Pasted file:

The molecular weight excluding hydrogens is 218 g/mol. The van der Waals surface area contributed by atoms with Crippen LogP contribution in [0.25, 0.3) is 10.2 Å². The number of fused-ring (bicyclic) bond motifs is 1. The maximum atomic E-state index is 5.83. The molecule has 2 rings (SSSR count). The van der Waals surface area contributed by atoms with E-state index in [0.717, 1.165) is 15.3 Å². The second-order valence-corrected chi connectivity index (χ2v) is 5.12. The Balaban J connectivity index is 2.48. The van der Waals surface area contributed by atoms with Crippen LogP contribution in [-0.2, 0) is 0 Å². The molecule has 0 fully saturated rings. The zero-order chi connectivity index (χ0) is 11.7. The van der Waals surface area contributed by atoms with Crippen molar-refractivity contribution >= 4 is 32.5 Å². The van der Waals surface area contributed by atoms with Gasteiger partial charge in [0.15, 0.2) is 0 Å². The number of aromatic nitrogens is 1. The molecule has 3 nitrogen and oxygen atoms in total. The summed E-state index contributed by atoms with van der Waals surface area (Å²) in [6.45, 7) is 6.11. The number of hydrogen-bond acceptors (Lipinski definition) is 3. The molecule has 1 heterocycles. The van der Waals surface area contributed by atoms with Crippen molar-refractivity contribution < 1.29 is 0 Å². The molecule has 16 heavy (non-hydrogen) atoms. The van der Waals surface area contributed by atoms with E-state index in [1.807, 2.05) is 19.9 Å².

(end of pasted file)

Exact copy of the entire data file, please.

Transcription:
The molecular weight excluding hydrogens is 218 g/mol. The van der Waals surface area contributed by atoms with Crippen LogP contribution in [0.25, 0.3) is 10.2 Å². The number of fused-ring (bicyclic) bond motifs is 1. The maximum atomic E-state index is 5.83. The molecule has 2 rings (SSSR count). The van der Waals surface area contributed by atoms with E-state index in [0.717, 1.165) is 15.3 Å². The second-order valence-corrected chi connectivity index (χ2v) is 5.12. The Balaban J connectivity index is 2.48. The van der Waals surface area contributed by atoms with Crippen LogP contribution in [-0.2, 0) is 0 Å². The molecule has 0 fully saturated rings. The zero-order chi connectivity index (χ0) is 11.7. The van der Waals surface area contributed by atoms with Crippen molar-refractivity contribution >= 4 is 32.5 Å². The van der Waals surface area contributed by atoms with Gasteiger partial charge in [0.15, 0.2) is 0 Å². The number of aromatic nitrogens is 1. The molecule has 3 nitrogen and oxygen atoms in total. The summed E-state index contributed by atoms with van der Waals surface area (Å²) in [6.45, 7) is 6.11. The number of hydrogen-bond acceptors (Lipinski definition) is 3. The molecule has 1 heterocycles. The van der Waals surface area contributed by atoms with Crippen molar-refractivity contribution < 1.29 is 0 Å². The molecule has 16 heavy (non-hydrogen) atoms. The van der Waals surface area contributed by atoms with E-state index in [1.807, 2.05) is 19.9 Å².